The ADA website compliance testing
The process of evaluating and documenting a website’s accessibility in order to make it compliant with the Americans with Disabilities Act is known as ADA website compliance testing (ADA).
Many people are unaware that ADA compliance extends to websites. Public facing websites are places of public accommodation and must not discriminate under the ADA.
While the ADA regulations do not mention websites, the US Department of Justice frequently cites recommendations such as the World Wide Web Consortium’s Web Content Accessibility Guidelines (WCAG) 2.0 and 2.1. (W3C). The World Wide Web Consortium (W3C) is an international organization that works to develop and promote web accessibility standards.
How to test a website for ADA compliance
To ensure that your website complies with the ADA and WCAG standards, you must conduct both automated and manual testing. Many website development companies also provide web accessibility audits.
However, most businesses that want to be ADA compliant must pay for these audits. If cost is a barrier to getting your web accessibility audit, it is often recommended that you use an automated free ADA website compliance checker in addition to conducting your own manual testing.
You can also use a Google website accessibility checker to see if your website is accessible. This is a free automated WCAG 2.1 compliance-auditing tool. The WCAG compliance checker analyzes websites and generates detailed reports on accessibility issues, including instructions and guidance on how to resolve them.
If you choose to perform automated website accessibility checks, make sure the tools you use produce reliable results. A good free ADA compliance website checker will scan your website for free, identify any accessibility issues, and provide detailed instructions on how to resolve the issues.
The most important aspect of this information is that no automated website evaluation tool that can completely replace a human being’s manual audit has been developed to date.
What you should look for when testing your website for ADA compliance
When testing your website for accessibility, you should first check for both ADA and WCAG compliance.
Ensure that the accessibility standards you adhere to are in line with the legal requirements imposed by the areas of the website that are open to the public. For example, if the website is intended for users in the United States, it must adhere to the WCAG guidelines. According to WCAG, you must ensure that your website is operable, perceivable, robust, and understandable.
Other issues to look for on your website to ensure it complies with ADA requirements are as follows:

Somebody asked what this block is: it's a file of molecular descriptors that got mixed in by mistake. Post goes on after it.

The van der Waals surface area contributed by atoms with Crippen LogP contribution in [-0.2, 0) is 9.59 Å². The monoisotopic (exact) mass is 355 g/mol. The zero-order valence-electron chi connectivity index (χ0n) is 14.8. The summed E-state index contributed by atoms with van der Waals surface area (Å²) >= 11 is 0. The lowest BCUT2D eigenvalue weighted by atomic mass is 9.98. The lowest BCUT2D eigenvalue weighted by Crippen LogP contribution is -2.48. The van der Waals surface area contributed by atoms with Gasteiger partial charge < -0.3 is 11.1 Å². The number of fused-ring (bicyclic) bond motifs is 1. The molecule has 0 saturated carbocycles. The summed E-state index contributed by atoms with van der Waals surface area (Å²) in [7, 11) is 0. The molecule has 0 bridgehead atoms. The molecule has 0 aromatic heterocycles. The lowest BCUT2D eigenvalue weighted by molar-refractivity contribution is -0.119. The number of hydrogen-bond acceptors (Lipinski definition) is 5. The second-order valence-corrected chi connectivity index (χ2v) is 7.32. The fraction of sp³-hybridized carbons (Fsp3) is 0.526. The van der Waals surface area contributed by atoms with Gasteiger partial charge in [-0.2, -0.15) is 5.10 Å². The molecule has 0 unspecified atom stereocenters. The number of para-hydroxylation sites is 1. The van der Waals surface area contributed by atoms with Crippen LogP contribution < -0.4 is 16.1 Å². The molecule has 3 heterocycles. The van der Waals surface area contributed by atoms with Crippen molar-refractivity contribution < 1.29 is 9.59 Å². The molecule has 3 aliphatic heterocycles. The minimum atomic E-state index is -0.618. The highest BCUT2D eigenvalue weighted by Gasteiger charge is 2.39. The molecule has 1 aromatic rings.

- Inclusion of alternative text (alt text)
Make sure that images, logos, drawings, and other graphics have alternative text (alt text). Because screen reader users only hear “image” without alt text, which does not convey your intent to include the image, logo, drawing, or graphics on the website.
Examining all of the alt texts on your site is also important because some images include alt text that may not provide the information you want screen readers to see.
- Use of high-color contrast
Text and images with high color contrast are easier to read and comprehend. The World Wide Web Consortium (WCAG) recommends a minimum of 4:5:1 for large text and 7:1 for other text and images. Make sure to avoid using light grey text on a white background. You can use a WCAG compliance checker to get color contrast suggestions and implement them on your site.
- Use of informative link text
Because screen readers can scan for links, informative link text is beneficial. The title of the site’s pages should always be used as the linked text.
- Look for proper text sizing and alignment
To make your site easier to read, use large, left-aligned text whenever possible. Avoid justified text because the extra space between the words makes it difficult to read.
- Make sure that text is used to support formatting
Make certain that visual formatting is not used solely to communicate meaning. This is due to the fact that some screen readers may fail to announce formatting changes such as boldface or highlighting.
- Use of numbered or bulleted lists
Make sure that whenever you list something, you number it or use bulleted lists. This is because Google Docs and Google Slides detect and format some lists for accessibility.
Need more information or help with ADA website compliance testing?
Connect with us today to learn more about, or get help with,ADA website compliance testing. You could also contact us by calling (626) 486-2201.